Think of a famous shopping mall that you love to visit now and then. Recently you realized that it has become a thoroughfare i.e., there are no checks, and anyone or everyone can get into it without any security check. Suddenly there is an attack and now everyone inside the mall is at risk whether it is a seller or a buyer or just a person who has come to enjoy it. Visiting the mall has become a risky affair. Threats to life, property, and business would be imminent.
Let me correlate this security aspect of a shopping mall to that of a software platform. Any platform has several consumers and producers, each having sensitive information. Each would participate or engage in a transaction. If the platform is attacked by any kind of malware or a DDoS or any malicious agent who gathers sensitive information, it would cause huge chaos along with loss of money. This in turn would mean a loss of trust in the platform and an eventual loss of business. Hence the requirement is to regulate security and governance on any platform.
When I pursued my certification in MS Azure fundamentals, I noted that Microsoft had dedicated an entire section to Security and Governance. This illustrates how important it is to ensure that the two are under control.
Following is a list of practices that can be implemented to ensure that the software is secure:
Implementing a security framework: Frameworks like ISO27001 and SOC2 outline policies, procedures, controls that must be in organizations to protect the information on the software, and the software itself.
Adopting DevSecOps: Building codes keeping in mind the security of the end product requires a shift in mindset from the general DevOps practices which primarily result in accelerated integration and delivery.
Including Security requirements as part of the backlog: Security requirements of the final product should be part of the product backlog so that developers have a sense of requirements right from the start of the development. Establishing a mindset is an important aspect of building a security culture within the team.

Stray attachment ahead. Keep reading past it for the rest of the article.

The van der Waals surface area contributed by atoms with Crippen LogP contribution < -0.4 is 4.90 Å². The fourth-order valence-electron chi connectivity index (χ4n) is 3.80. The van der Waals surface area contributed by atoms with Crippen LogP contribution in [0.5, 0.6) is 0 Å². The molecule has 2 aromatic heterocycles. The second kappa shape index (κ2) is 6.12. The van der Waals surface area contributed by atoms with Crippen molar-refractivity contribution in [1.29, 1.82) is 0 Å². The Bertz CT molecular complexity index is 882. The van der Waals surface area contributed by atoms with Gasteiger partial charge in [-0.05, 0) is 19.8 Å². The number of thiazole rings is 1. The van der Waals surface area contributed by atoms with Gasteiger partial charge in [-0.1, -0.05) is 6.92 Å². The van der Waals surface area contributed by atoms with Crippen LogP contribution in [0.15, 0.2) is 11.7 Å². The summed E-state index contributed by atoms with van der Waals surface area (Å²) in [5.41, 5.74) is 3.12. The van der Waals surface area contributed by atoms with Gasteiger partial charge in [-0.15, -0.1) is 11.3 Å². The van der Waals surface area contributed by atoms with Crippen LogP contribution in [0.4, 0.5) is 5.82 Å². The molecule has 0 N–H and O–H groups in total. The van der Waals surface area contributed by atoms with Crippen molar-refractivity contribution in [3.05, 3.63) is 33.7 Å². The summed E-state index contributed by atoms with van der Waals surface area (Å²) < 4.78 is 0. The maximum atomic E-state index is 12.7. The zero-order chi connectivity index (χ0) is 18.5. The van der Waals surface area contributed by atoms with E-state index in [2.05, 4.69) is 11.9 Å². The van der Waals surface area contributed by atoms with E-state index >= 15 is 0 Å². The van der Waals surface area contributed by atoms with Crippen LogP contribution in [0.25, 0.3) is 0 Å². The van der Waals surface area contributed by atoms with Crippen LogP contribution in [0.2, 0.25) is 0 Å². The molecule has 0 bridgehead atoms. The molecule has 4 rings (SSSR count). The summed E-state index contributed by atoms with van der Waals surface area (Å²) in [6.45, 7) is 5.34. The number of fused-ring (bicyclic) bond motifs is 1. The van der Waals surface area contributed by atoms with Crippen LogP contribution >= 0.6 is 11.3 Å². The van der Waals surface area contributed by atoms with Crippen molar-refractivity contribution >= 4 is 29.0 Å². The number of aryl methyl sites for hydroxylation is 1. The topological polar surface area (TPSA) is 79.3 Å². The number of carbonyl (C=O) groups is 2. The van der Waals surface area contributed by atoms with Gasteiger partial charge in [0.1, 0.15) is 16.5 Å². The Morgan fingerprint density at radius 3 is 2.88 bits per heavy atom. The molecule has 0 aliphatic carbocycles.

Threat Modelling: Typically done during the design stage, threat modelling helps developers identify areas of vulnerability of a new application/product/platform and take decisions accordingly for creating solutions that counter those vulnerabilities. The more the process moves towards the right (progresses) in the Product/Platform Development Life Cycle, the more difficult and expensive it becomes to manage the issues. Hence, it is even more important to identify threats during the initiation of the process.
Conducting regular security assessments and penetration testing: Implementation of security frameworks as mentioned above is necessary, but it is also important to ensure that implemented steps are tested regularly to prevent any incident.
To test the systems, a penetration test can be used. Also called a pen test, it is an authorized simulated attack on a computer system to identify security vulnerabilities. It can also help build evaluation reports and remedial actions for the identified weaknesses. A major difference between threat modelling and a pentest is that the former helps identify design flaws while the latter identifies bugs in the system.
Implementing access controls: Access controls, such as authentication, authorization, and least privilege, can help ensure that only authorized users can access the product/platform and its data. While authentication and authorization sound similar, there is a difference between the two. Authentication is the process of verifying the user is who they are saying they are, while Authorization determines whether a user can access a particular resource. E.g., in a residential society, authentication would mean identifying whether a person is a resident or not, while authorization would mean that the person is allowed to enter only his/her home, not someone else’s.